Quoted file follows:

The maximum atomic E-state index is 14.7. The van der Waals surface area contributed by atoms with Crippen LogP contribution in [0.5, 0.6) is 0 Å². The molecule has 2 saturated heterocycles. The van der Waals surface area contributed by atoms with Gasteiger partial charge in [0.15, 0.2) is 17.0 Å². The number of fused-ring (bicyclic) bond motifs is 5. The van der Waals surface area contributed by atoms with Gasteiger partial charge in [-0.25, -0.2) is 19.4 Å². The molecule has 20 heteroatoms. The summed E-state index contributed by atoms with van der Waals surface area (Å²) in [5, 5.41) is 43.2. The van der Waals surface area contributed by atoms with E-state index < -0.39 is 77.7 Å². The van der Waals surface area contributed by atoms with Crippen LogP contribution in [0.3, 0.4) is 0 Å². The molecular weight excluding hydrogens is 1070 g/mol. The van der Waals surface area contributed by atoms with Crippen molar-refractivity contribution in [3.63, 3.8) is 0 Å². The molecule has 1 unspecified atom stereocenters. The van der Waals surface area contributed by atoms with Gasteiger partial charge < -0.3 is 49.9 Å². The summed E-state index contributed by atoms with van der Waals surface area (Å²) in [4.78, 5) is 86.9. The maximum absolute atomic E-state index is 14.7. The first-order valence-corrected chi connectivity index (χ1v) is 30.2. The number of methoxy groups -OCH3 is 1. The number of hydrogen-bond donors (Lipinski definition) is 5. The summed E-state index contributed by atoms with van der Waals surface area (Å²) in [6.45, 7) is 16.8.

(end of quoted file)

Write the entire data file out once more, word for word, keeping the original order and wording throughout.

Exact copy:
The maximum atomic E-state index is 14.7. The van der Waals surface area contributed by atoms with Crippen LogP contribution in [0.5, 0.6) is 0 Å². The molecule has 2 saturated heterocycles. The van der Waals surface area contributed by atoms with Gasteiger partial charge in [0.15, 0.2) is 17.0 Å². The number of fused-ring (bicyclic) bond motifs is 5. The van der Waals surface area contributed by atoms with Gasteiger partial charge in [-0.25, -0.2) is 19.4 Å². The molecule has 20 heteroatoms. The summed E-state index contributed by atoms with van der Waals surface area (Å²) in [5, 5.41) is 43.2. The van der Waals surface area contributed by atoms with E-state index < -0.39 is 77.7 Å². The van der Waals surface area contributed by atoms with Crippen LogP contribution in [0.3, 0.4) is 0 Å². The molecular weight excluding hydrogens is 1070 g/mol. The van der Waals surface area contributed by atoms with Crippen molar-refractivity contribution in [3.63, 3.8) is 0 Å². The molecule has 1 unspecified atom stereocenters. The van der Waals surface area contributed by atoms with Gasteiger partial charge < -0.3 is 49.9 Å². The summed E-state index contributed by atoms with van der Waals surface area (Å²) in [4.78, 5) is 86.9. The maximum absolute atomic E-state index is 14.7. The first-order valence-corrected chi connectivity index (χ1v) is 30.2. The number of methoxy groups -OCH3 is 1. The number of hydrogen-bond donors (Lipinski definition) is 5. The summed E-state index contributed by atoms with van der Waals surface area (Å²) in [6.45, 7) is 16.8.